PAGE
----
Exchanges Defend European Data Fees
Exchanges have defended their market data fees in Europe to regulators despite complaints from fund managers that the charges are too high compared to the US.
In response to the consultation on the revised Markets in Financial Instruments Directive, which covers trading in the European Union, fund managers said market data fees in the region are too high in comparison to the US. Exchanges have defended their fees in their replies to the European Securities and Markets Authority. Esma published responses to the MiFID II proposals from firms that chose to make them public.
Nasdaq OMX wrote in its response that there is no evidence of market failure and no need to impose control of charges.
“The differences between market data fees in the EU and the US are based on different economies of scale, a larger market in the US and different regulation which requires mandatory consumption of consolidated data by any market participant within the US,” added Nasdaq OMX. “Furthermore, as regards consolidation there are 13 venues in the US and approximately 66 in the EU.”
The exchange cited a report from consultancy Oxera that the data fees add 2% to the overall cost of trading and holding an investment over a year, or less than 0,001% of funds under management. Oxera said that in the EU between 65% and 80% of the data charges are paid to vendors, 10% to 16 % to the IT infrastructure delivering the data and the remainder to exchanges.
Nasdaq OMX said: “As exchange fees on data represent only a small part of the overall cost of data (approximately 8%-15%), regulating trading venues data fees in the EU would neither lead to changes in trading behaviour nor to welfare gains within the EU, but would carry the risk of regulatory errors and inappropriately and unnecessarily increasing costs for trading venues.”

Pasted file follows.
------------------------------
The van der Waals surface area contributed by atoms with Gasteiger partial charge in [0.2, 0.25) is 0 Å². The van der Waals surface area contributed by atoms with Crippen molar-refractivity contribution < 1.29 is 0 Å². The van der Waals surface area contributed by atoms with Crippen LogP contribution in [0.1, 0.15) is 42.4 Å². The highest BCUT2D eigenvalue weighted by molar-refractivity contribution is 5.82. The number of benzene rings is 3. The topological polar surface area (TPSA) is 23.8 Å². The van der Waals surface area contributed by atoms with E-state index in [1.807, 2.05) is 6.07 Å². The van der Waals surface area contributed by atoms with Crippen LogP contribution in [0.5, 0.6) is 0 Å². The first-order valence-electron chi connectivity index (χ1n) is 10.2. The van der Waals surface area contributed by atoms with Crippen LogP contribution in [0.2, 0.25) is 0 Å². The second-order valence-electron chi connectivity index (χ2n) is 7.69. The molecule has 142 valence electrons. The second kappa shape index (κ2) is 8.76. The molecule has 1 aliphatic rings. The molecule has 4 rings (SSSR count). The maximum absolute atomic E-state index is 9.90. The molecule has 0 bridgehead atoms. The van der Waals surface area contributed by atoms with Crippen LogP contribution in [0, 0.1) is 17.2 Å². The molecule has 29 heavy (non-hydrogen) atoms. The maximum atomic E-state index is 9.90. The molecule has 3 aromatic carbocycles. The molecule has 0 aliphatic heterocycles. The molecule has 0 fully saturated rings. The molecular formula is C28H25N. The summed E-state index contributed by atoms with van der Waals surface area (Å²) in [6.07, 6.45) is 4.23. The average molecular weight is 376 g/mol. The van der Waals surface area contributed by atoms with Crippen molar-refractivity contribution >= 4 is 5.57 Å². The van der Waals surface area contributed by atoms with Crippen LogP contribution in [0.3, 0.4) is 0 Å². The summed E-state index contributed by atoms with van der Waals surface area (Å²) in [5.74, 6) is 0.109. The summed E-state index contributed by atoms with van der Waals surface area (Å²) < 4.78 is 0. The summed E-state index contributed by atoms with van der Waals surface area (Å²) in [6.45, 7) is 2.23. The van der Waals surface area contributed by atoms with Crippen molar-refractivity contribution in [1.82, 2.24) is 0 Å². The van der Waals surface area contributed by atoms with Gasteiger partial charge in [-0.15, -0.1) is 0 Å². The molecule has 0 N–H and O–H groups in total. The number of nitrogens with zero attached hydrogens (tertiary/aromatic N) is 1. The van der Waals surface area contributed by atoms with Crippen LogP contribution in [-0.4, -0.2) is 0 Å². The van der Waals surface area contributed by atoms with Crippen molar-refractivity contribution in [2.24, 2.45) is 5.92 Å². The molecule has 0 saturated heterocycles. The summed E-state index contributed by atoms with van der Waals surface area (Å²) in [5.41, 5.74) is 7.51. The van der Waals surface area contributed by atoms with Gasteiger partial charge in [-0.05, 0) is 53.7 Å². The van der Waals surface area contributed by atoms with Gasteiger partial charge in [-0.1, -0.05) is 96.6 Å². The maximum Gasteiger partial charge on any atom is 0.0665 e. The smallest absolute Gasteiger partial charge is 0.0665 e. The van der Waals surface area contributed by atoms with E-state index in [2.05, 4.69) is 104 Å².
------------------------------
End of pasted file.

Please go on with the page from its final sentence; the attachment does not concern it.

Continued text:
In its response, Euronext wrote that neither the European Commission nor ESMA have provided any evidence that market data costs in Europe are too high.
“Most European exchanges, including Euronext, and other alternative venues already allow use of data free of charge where the data is taken directly and used for trading purposes,” added Euronext. “It is difficult to justify any kind of reasonable commercial basis restrictions being imposed where data is already free.”
The pan-European exchange supported more transparency from vendors so end users understand the underlying cost of data from an exchange.
“Users need to compare the cost of data via an exchange versus what they end up paying for it via a data vendor,” added Euronext.
Deutsche Börse also cited the Oxera report in its response which said that competition in trade execution and market data is working, as shown by the entry of Bats Chi-X.
“Within a few years, Bats Chi-X was able to become one of the largest exchanges in overall European equities trading and established a well-functioning market data business,” added the German exchange.
Deutsche Börse argued that for derivatives, data licensing fees are often lower in the EU than the US.